A request for more visibility into the Scala Platform Process


#1

Hello all! I would like to call your attention to what I think is some lacking visibility into the Scala Platform Process. As an interested observer, I would like to be able to know the answers to questions which I will list below:

  • Which platforms exist? The documentation outlines a vision wherein multiple different competing platforms could coexist as bundles of libraries that work well with each other, but nowhere is there mentioned which platforms there actually are. I’m sure there is only the one platform for now, but it would be nice to have a canonical list somewhere so that people can just know for sure

  • For each platform, and in particular for the “official” platform:

    • How to use that platform as a library consumer, how to import it with build tools etc?
    • Which modules/libraries/hypothetical ideas have been considered for inclusion into the scala platform?
    • Which modules have been accepted and which have not been? Which are still in the process of being reviewed and which have been rejected? And why have they been rejected?
    • Which previous releases have there been?
    • What is the timeline / roadmap for upcoming releases?
    • Which platform releases will be released for which versions / targets(js/jvm/native) of scala?
    • If this platform group meets regularly, when is the next meeting and where I can I find out more about that?
    • What help is needed and how can I help with that?

After trawling the web, the experience of finding any information on this is pretty frustrating. Here is a list of compiled sources on the topic of the scala Platform:

  • The initial announcement of the Scala Platform from 2016:

  • From the announcement, the Youtube channel of scala process is linked, which has archives of all the previous SPP meetings (there have been 3 in 20 months):

  • The Scala Platform website itself:

    • https://scalacenter.github.io/platform
    • Does not seem to have been updated since inception, for example the main page (“What is the Scala Platform”) has multiple broken links on it, all the ones which are related to the Scala Platform (link to announcement of its prerelease, and the link to the Scala Platform Policies).
  • The github organization of the Scala Platform

    • https://github.com/scalaplatform
    • The fact that there are two repos here which are scala libraries seems to be the only indication anywhere online that any library is so far associated with the scala platform (scala-json and better-files)
  • Only from looking at the scala center website and clicking through to the scala platform section was I able to find this repo:

  • Finally the only source of information that gets regularly updated is filtering for Scala Platform tag on contributors.scala-lang.org:

    • https://contributors.scala-lang.org/c/scala-platform

    • These threads do not answer any of the questions above because many/most are just proposals (which is great!) but without any sort of conclusion. I don’t see the organizers of SPP chiming in to include these topics for discussion in the next SPP meeting. Even after reading through every thread in this tag, one is left knowing nothing about what the state of the proposal is.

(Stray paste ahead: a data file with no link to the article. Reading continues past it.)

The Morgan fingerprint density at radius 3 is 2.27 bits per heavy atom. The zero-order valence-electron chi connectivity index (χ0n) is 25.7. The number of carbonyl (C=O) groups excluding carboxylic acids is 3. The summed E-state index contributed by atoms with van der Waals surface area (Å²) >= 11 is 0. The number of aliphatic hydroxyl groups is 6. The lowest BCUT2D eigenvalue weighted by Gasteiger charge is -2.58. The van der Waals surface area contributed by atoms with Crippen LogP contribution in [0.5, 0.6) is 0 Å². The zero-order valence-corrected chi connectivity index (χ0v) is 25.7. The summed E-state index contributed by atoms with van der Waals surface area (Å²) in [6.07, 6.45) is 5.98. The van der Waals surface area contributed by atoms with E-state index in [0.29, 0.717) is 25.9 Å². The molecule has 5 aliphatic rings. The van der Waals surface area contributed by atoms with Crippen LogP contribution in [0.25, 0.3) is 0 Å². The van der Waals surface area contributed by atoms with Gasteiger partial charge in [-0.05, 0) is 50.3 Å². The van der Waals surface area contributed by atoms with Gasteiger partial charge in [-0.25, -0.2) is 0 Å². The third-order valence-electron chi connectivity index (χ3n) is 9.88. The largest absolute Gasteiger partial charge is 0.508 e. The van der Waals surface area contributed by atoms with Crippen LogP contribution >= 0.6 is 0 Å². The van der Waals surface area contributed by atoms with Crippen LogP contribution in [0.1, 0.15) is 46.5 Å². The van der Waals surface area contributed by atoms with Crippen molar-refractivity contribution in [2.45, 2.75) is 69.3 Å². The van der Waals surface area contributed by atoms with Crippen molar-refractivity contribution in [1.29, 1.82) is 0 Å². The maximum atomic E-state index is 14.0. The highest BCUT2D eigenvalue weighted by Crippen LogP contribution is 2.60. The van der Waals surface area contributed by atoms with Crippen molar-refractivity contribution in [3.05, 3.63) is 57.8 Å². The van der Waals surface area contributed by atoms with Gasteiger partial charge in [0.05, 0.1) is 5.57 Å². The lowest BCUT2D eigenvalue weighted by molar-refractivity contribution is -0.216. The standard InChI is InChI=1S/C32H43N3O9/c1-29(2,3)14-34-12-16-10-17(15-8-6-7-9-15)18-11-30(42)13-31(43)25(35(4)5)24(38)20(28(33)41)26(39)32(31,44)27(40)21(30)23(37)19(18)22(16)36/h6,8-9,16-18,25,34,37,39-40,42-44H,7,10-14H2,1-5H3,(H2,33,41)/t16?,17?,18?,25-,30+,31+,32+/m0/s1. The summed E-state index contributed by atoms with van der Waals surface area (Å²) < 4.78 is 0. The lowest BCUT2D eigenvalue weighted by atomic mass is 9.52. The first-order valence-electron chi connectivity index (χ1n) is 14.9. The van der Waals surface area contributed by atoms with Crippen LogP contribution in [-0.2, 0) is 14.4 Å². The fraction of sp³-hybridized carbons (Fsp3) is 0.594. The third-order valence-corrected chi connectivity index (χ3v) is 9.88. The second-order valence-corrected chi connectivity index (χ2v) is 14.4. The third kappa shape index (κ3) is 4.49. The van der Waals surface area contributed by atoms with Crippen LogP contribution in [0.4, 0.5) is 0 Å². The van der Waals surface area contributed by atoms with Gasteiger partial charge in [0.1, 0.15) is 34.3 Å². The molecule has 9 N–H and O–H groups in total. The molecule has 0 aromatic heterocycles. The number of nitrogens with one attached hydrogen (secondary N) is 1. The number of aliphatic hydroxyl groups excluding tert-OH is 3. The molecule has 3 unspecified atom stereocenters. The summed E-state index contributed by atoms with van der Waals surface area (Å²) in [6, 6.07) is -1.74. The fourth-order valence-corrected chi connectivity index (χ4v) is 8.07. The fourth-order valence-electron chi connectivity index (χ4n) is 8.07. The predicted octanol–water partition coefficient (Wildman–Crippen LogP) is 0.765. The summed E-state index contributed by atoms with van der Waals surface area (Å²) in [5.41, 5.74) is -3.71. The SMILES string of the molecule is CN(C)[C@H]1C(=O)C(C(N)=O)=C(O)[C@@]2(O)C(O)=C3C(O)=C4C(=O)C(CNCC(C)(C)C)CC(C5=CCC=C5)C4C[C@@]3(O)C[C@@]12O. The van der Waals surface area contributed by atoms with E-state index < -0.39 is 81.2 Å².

• Also there are the meeting notes published for each SPP meeting on the forum, for example

So I am willing to bet that I have spent more time following this rabbit hole than 99.99% of the rest of the scala coummunity and therefor I will conclude that 99.99% of Scala developers know 0 about the Scala Platform or its process. Since they are not in the loop about this, they cannot get involved, and the entire idea of the Scala Platform is therefor in jeopardy of abandonment.

How can we improve?

  • Official Status Page Create a section on scala-lang.org or other high-profile, high-visibility location like index.scala-lang.org or docs.scala-lang.org which answers the basic questions I had above. One reasonable source of inspiration can be the current status page for SIP’s https://docs.scala-lang.org/sips/all.html
  • Frequent Updates. Update this site on a weekly/biweekly or at least monthly basis to keep the community informed.
  • Proper issue tracker / database of ongoing Platform Proposals. Either move proposals off of, or duplicate them from contributors.scala-lang.org onto a proper issue tracker or similar system with tags like #WIP, #Accepted, #Parked, #AwaitingApproval, #HelpWanted, #2.13.0, etc
  • Followup all proposals and discussions with indications of next steps, conclusions, etc Organizers of Scala Platform can swiftly followup after a proposal on a forum, either rejecting a proposal or indicating what the next steps are, and creating an entry in the above mentioned status system.
  • Have SPP meetings much much much more frequently than they are currently happening right now. I understand that we are all busy but if you are going to be on an “official scala platform process committee”, and the primary avenue of making official decisions is to hold committee meetings where votes are held in real time, then I think that these meetings should be happening either biweekly or monthly. Not the current rate of on average every 6.6 months. These meetings could also be published in a more visible way. I publish each on reddit.com/r/scala, but they could also be put on, say, the lightbend podcast perhaps.

Thank you for your time